The conference call replay is still available on the JEF website, which I cited on my original post and several subsequent posts.  Note the other very relevant questions that analysts struggled to get answered.  I'm surprised some of those who have expressed bullish opinions on this company haven't even listened to the most recent conference call.
Title: Re: JEF - Jefferies Group
Post by: Grenville on November 04, 2011, 10:34:20 AM
Unfortunately I've never seen a transcript from the AGM.  From my recollection, Tweedy Brown asked: "it seems like Jefferies trades at high P/E... is it fair to say that you think earnings will grow?" and the Leucadia guys (with charactersitic loquaciousness) replied: "I think that's fair."

Thanks!
Title: Re: JEF - Jefferies Group
Post by: Munger on November 04, 2011, 11:42:02 AM
Will be interesting to see the actual securities.  The company is def in panic mode given the bond spreads so kudos to management for trying to be proactive but why not just give this info to Egan when he first asked and simultaneously release to the market?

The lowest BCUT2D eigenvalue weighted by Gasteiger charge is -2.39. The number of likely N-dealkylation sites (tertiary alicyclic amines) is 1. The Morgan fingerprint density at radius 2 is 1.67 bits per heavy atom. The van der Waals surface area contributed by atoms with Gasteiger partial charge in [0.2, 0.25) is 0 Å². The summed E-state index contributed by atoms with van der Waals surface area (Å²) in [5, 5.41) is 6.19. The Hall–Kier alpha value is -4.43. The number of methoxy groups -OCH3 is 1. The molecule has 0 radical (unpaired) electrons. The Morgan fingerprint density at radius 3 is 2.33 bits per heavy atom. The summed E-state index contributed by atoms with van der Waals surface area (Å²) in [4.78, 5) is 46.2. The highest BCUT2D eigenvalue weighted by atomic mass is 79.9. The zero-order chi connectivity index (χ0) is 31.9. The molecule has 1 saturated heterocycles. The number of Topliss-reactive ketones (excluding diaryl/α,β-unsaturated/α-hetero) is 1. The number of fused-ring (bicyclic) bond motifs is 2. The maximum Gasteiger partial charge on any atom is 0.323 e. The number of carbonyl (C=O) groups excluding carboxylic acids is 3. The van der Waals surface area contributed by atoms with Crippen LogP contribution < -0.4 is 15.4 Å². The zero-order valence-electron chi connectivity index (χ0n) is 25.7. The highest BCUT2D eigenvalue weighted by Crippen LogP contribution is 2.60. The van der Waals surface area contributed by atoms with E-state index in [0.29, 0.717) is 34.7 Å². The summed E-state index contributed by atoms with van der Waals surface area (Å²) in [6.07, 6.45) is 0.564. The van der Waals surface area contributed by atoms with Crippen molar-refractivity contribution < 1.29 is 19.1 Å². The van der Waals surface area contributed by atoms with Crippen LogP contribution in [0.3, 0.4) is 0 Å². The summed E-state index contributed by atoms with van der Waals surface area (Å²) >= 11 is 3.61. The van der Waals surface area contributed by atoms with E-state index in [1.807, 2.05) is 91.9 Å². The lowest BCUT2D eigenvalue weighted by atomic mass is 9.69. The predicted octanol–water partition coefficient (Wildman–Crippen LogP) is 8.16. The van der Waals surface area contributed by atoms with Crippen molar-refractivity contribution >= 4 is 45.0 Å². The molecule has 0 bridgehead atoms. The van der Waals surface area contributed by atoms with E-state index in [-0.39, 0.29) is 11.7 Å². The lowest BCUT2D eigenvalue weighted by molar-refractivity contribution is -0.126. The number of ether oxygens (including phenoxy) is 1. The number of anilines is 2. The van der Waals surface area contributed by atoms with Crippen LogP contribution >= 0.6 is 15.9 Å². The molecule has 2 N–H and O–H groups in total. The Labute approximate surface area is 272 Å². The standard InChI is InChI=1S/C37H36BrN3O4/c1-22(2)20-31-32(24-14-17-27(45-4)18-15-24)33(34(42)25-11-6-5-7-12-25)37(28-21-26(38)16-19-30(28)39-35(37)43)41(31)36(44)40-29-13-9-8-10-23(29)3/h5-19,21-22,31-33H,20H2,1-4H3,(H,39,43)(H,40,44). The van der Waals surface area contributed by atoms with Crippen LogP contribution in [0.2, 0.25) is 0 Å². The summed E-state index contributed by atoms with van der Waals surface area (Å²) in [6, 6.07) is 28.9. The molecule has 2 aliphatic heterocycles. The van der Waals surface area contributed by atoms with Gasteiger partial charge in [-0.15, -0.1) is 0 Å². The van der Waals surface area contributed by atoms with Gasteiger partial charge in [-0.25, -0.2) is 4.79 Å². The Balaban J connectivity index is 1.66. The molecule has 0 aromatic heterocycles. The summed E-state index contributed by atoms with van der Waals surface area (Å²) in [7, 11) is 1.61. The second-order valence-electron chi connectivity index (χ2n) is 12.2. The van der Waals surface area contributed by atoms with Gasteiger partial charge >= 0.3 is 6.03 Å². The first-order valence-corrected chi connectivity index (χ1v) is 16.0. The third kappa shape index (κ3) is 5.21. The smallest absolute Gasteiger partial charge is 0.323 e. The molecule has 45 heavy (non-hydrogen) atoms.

Further -- the info does nothing the address questions re the business model.

As management noted on the conference call -- hedges work until they don't and inventory turns until it doesn't.

First, the U.S. Treasury hedges used to offset the interest rate risk in our high grade inventory increased in value significantly due to a flight to quality which resulted in significant losses. Second, we incurred significant write downs in the value of some of our long inventory positions including high yield, distress and some mortgage inventory.

Maybe as a little more color, Rich, on FIC. Even if it's just roughly, what was maybe the
percentage of impacts of secondary trading versus prop and then inventory marks, even if it's just generally speaking? I mean, was one disproportionately impactful than any other?


No direct answer.